And he called on health bosses to reconsider the decision not to place a specialist resource in Ipswich.

“The decision not to site a PPCI centre at Ipswich Hospital is irresponsible,” he said.

“This is not a complex medical debate - heart attacks are the biggest killer in the UK and more people here in Ipswich would survive them if they could have treatment at a specialist centre here in the town, not miles away at the end of an unreliable road.

“I want to make sure that if anyone in our town has a heart attack they have the best chance of survival.

“The lives of people in Ipswich are being chanced on the traffic on the A140. I have no doubt that people will die in ambulances unable to make it to the hospitals on time.”

Meanwhile Ipswich's MP, Labour politician Chris Mole, said: "The difficulty is in putting in place the right number of centres when there are some parts of the region where travel times may be compromised by congestion.

"My view would be that if over a period of time they find that patients from Suffolk and north east Essex can't be got to PPCI centres then they should return to the question of providing pre-hospital thrombolysis or consider Ipswich for a part time PPCI centre.

"Until there is evidence one way or another I think it is hard to clinically justify a PPCI centre in Ipswich.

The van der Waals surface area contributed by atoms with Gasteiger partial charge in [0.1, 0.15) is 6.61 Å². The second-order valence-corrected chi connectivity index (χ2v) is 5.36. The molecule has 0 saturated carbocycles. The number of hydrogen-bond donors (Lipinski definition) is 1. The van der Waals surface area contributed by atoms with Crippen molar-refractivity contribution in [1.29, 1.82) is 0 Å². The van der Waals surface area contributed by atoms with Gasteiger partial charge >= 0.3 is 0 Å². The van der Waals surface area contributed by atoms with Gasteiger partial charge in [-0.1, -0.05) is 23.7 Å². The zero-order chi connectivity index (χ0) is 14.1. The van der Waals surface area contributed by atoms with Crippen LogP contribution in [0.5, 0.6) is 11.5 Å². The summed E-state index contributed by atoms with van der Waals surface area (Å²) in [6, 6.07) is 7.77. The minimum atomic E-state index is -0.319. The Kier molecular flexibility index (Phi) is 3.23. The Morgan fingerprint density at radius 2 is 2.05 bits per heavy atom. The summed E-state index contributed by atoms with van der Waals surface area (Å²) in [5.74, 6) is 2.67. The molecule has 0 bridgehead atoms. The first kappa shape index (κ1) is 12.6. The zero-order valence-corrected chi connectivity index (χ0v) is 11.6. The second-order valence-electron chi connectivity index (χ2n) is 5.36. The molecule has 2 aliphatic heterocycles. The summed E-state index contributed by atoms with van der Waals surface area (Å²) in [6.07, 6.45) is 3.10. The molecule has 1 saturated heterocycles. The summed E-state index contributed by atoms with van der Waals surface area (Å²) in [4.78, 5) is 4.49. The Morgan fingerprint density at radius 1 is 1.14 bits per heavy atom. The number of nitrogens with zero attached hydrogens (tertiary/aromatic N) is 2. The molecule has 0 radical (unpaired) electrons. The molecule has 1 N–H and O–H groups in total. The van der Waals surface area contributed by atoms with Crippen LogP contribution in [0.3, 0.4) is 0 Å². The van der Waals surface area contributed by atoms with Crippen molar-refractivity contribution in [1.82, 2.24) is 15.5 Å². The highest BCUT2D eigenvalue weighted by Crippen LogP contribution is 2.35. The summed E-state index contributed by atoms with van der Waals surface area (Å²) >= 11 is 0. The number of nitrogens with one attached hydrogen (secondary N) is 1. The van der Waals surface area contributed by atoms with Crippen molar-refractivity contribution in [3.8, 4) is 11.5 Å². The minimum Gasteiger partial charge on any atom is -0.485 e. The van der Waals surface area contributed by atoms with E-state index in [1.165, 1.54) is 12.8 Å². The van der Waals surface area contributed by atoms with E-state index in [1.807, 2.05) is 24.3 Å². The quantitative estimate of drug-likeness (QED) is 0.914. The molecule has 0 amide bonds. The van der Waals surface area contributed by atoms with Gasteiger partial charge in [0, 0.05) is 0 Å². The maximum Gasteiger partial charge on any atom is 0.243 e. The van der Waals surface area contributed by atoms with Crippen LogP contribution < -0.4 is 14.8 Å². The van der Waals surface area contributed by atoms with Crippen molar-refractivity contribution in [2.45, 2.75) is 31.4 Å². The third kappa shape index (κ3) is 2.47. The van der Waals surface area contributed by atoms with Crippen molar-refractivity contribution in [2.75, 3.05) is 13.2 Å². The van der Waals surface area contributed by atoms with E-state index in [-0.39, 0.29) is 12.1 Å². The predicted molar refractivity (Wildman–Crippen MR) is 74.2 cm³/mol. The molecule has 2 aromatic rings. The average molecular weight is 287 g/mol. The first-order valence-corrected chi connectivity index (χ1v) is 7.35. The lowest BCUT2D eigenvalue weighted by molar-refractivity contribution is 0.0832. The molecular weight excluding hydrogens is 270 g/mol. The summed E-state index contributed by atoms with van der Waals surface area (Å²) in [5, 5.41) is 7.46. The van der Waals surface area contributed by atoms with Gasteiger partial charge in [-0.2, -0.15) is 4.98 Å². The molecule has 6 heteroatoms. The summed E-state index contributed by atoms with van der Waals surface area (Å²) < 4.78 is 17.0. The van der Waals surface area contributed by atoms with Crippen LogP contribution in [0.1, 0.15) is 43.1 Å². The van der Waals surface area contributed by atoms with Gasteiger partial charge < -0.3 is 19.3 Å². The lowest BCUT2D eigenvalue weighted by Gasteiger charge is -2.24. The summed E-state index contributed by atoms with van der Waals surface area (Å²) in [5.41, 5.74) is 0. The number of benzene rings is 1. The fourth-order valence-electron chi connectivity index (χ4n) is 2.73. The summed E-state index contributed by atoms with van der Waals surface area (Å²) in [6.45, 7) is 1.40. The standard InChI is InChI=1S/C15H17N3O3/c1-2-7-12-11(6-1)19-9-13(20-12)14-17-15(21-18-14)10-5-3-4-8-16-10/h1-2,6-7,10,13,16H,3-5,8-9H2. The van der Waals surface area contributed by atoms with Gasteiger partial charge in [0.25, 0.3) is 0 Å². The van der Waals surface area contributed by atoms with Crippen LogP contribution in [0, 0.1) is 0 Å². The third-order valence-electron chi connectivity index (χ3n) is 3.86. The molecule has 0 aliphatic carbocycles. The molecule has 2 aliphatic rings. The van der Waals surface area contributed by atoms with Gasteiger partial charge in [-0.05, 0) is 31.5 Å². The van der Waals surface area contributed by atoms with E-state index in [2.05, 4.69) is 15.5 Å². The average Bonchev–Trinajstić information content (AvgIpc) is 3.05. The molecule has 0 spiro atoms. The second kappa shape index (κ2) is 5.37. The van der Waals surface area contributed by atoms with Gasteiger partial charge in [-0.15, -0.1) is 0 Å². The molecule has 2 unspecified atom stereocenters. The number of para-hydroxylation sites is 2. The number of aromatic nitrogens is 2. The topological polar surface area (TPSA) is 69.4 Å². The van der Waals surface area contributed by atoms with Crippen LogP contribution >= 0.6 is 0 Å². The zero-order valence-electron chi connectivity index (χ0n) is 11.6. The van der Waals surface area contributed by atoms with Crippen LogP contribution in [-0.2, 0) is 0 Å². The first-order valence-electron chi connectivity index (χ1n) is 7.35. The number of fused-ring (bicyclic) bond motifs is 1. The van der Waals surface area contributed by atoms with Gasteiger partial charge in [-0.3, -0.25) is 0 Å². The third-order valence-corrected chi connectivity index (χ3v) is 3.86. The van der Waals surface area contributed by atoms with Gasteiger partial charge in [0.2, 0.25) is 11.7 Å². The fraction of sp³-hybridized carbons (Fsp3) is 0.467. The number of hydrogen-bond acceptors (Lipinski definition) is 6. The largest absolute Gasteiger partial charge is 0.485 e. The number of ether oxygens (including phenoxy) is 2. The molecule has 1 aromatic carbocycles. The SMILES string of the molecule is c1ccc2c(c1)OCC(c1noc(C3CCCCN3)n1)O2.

"But I can understand why the arguments are there."

Integral leader:

IPSWICH Hospital boasts some of the best healthcare provision on the planet, let alone the UK.

So how can it be that a patient in cardiac arrest is ferried along unreliable roads to another town or city instead of receiving treatment on their own doorstep?

Were it a 20-minute ride along a motorway, it might be a different story.

But the A140 is one of the worst A roads in Britain while the A12 and A14 are not much better.

The plans have been blasted by health campaigners, charities, politicians and medics, while Ipswich Hospital itself has protested against them.

This is the latest slap in the face to the people of Suffolk following the controversial scrapping of head and neck cancer and pancreatic cancer services at Ipswich Hospital.

We say this latest proposal which seems once again to favour those living outside of Suffolk is wrong, ill thought out and utterly irresponsible